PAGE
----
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Relief efforts continue at Boone’s Chapel, across statecomment (0)

April 28, 2011

By Neisha Fuson and Jennifer Davis Rash

Mike Johnson, pastor of Boone’s Chapel Baptist Church, Prattville, preached from Lamentations 3 on “The Unfailing Faithfulness of God” on April 17. This was a day and a half after a tornado destroyed the church’s original sanctuary and children’s education space and damaged the church’s multipurpose building.

Meeting at nearby Marbury High School, a larger than normal crowd — more than 400 — attended the service described as “upbeat” by Johnson. “There was everything from tears to cheering,” he said.

The church is waiting for final figures from the insurance company, but all downed trees and debris have been cleaned up, Johnson said. Chilton Baptist Association’s disaster relief team out of First Baptist Church, Clanton, assisted in the April 16 clean up.

At press time, church members were set to celebrate Easter back on church property and a mobile chapel was on its way for education space.

The mobile unit was provided by the Alabama Baptist State Board of Missions (SBOM).

“These units are provided by funds set aside for Alabama Baptist churches in disaster,” said Mel Johnson, disaster relief strategist for the SBOM. “We are thankful for the generosity of Alabama Baptists who provide for this emergency fund.”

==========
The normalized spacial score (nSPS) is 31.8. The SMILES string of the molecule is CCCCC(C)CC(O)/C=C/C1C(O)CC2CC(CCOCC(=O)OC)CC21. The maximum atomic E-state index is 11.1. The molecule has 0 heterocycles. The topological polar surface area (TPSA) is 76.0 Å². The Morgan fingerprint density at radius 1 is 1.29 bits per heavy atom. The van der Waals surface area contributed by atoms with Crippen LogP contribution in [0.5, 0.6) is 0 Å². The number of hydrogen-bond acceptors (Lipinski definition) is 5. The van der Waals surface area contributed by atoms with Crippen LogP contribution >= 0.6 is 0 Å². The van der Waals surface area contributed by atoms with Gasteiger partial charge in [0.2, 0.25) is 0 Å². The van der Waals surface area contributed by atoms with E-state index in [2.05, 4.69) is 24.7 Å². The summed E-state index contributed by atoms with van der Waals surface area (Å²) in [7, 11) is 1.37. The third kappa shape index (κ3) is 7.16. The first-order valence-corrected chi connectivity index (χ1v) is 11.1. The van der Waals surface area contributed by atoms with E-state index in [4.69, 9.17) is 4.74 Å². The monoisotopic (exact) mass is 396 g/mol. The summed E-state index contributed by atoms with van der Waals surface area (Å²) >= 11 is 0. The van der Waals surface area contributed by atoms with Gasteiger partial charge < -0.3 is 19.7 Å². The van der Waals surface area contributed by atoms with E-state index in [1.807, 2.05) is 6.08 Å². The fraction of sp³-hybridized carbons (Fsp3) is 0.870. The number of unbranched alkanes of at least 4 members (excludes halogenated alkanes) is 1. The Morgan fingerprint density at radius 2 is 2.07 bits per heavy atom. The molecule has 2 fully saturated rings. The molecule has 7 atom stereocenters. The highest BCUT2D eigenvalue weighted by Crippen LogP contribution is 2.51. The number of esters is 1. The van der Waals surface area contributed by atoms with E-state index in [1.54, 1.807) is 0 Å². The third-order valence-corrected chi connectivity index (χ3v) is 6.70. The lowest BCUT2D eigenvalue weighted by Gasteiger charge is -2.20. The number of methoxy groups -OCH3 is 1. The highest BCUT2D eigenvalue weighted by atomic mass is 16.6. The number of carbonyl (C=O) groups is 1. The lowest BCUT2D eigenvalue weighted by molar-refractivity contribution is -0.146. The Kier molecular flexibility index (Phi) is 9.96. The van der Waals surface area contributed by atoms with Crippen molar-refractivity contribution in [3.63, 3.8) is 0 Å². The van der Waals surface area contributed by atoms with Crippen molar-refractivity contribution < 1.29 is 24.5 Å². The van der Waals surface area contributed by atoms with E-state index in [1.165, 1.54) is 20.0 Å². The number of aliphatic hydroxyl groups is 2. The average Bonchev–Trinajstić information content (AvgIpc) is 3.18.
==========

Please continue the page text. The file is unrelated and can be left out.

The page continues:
While the mobile units are not readily available in all cases, the SBOM and its executive committee consider the crisis requests carefully, he explained.

“[Boone’s Chapel] appreciate[s] everything Alabama Baptists have done,” Mike Johnson said. “We are very gracious.”

Another form of support came when four Alabama Baptist disaster relief chaplains counseled with adults and children at Pine Level Elementary School, near Boone’s Chapel April 18. They were deployed at the request of the local school board, Mel Johnson said. Another six chaplains fanned out across Geiger, another area in the state ravaged by tornadoes.

This team is working with the American Red Cross, each one traveling with a mental health worker and a nurse, he said.

“They are doing condolence visits as well as working with people who have had a great deal of loss,” he said.

In other areas of the state, chainsaw and recovery teams with more than 100 volunteers have been deployed.

Bethel Baptist Association and Selma Baptist Association led the disaster relief efforts in Marengo County.

“The area was hit and they responded, then it was hit again,” Mel Johnson said. “And the second set of storms was worse than the first.”

Elmore Baptist Association’s No. 1, 2 and 3 disaster relief teams responded to the damage in Equality.

And several associations have been and are continuing to work in the Tuscaloosa area. They are from Tuscaloosa, Morgan, Pleasant Grove, Sipsey, Walker, Fayette and Pickens Baptist associations.

“We’ve had quite a bit of response,” Mel Johnson said. “One man even accepted Christ.

“The teams have presented a tremendous amount of professionalism, but each and every time we respond, Christ always leads the way,” he said.

“The chain saw is nothing more than a tool to share Hope.”

To donate to Alabama Baptist disaster relief, visit www.alsbom.org, call 1-800-264-1225.

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